In his book How to Eat, the Zen master Thich Nhat Hanh recalled the time he asked some children why they had to have breakfast; some replied that breakfast provides the energy needed for the day, while others replied that the purpose of having breakfast is simply to have breakfast. Nowadays, people lead very busy and hectic lives, eating, to them, is sometimes merely to satisfy hunger, for friends to get together, for entertaining business partners, or sometimes eating helps relieve negative emotions and pressure. Eating in a hurry, eating while scrolling through the phone, or eating with a busy mind, all of these distract from immersing yourself in the taste and texture of the food with your five senses. These passive methods of eating also mean that you don’t get to feel how the food travels from your mouth to the stomach and eventually becomes a part of your body. Master Thich Nhat Hanh said that eating is also a kind of meditation, similar to a sitting or walking meditation. If you eat mindfully, “eating” will no longer be the same to you.
To take “eating” seriously, we should start with finding the right food source. MUJI recently introduced the “Food Market” in their Kowloon Bay store which features farm fresh fruits and vegetables. Among which, the Beni Haruka sweet potatoes from Kanoya City in Kagoshima are being cured in the city’s abandoned school premises for 40 days before reaching the store. The curing process intensifies the sweet flavor and texture of the sweet potato making them more soft and delicious. We believe that knowing the story of our food makes eating more fun. What’s more, MUJI cooperated with Oisix, an online grocery in Japan that sells locally-grown organic produce and other low-pesticide crops, to bring a great variety of Japanese produce to Hong Kong. The collaboration focuses on seasonal produce and their cultivation methods, and it aims to reduce the use of pesticide and to promote caring for the natural environment. The “Food Market” brings along fresh seasonal produce to the dining table so we can have a taste of different varieties of natural delicacies.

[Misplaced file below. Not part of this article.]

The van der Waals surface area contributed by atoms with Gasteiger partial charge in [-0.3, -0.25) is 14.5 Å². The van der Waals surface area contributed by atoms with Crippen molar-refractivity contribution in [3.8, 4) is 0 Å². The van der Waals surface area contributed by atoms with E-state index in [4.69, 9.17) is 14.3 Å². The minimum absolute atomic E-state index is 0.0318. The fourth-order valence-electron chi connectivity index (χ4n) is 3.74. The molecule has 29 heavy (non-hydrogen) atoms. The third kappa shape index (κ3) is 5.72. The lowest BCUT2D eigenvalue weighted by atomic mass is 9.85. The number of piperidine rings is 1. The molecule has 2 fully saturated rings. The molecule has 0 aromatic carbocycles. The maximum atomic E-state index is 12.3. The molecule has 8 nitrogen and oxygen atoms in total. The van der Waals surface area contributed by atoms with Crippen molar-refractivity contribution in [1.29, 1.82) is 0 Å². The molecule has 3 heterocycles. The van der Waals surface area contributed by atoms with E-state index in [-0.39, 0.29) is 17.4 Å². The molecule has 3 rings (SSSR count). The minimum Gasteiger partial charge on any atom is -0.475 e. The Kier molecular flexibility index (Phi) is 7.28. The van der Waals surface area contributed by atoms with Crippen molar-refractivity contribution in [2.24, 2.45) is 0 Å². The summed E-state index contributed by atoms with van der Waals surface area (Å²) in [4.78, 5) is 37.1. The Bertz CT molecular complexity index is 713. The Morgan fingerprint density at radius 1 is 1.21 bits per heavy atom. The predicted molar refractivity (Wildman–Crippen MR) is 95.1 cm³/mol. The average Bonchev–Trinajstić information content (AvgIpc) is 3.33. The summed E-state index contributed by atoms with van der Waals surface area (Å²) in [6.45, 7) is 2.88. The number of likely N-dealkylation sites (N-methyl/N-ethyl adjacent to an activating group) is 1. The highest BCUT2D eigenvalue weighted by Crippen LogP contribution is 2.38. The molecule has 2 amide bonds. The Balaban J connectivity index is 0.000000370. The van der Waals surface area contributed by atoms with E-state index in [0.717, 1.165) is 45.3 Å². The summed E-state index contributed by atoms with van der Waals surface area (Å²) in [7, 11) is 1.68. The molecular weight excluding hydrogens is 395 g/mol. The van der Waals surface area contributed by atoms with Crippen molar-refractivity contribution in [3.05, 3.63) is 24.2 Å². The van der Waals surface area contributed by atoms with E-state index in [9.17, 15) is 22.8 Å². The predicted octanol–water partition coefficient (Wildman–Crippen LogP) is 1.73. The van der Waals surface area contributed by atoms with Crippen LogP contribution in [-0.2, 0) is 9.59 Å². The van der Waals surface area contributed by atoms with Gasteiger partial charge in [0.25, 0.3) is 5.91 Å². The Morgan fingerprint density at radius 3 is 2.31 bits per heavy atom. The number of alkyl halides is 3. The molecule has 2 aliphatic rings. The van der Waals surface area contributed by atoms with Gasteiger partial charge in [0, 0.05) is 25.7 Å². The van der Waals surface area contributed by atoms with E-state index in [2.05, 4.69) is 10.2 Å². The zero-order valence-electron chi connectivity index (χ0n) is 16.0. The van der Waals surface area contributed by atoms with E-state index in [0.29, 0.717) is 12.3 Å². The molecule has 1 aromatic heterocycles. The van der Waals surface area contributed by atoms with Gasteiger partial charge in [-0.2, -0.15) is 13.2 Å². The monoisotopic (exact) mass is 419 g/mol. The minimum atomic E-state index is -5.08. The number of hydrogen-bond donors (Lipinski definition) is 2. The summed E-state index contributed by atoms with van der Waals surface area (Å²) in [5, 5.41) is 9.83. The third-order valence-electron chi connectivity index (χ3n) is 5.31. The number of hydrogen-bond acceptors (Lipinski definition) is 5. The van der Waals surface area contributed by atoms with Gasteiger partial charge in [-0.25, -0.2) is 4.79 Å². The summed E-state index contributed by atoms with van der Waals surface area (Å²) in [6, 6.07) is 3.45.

Besides fresh and seasonal ingredients, the Kowloon Bay MUJI store introduced, for the very first time in Hong Kong, a frozen food series to satisfy the taste buds of busy metropolitans. The frozen food has no added artificial flavourings which takes care of both your health and yearning for delicious food. Imagine that you can enjoy Japanese style simmered mackerel with grated daikon simply by reheating it in the microwave for a minute. The simple steps of defrosting and heating allow us to easily enjoy a variety of delicious food, even on busy days. The new store also comes with a rice and tea ordering counter, and a cafe and meal section that offers hand drip coffee, fresh baked goods, and many other delicacies. The aroma of coffee and bakery fills the air, anyone who steps inside the store will immediately desire a proper warm meal from the cafe. In How to Eat, master Thich Nhat Hanh wrote that a grain of rice consists of the sun, the air, the nutrients from the earth, and the farmer’s sweat. It has travelled such a long way to end up in the bowl in our hands. A grain of rice contains the universe, and it is also a gift from the universe. Therefore, to eat mindfully is a gift.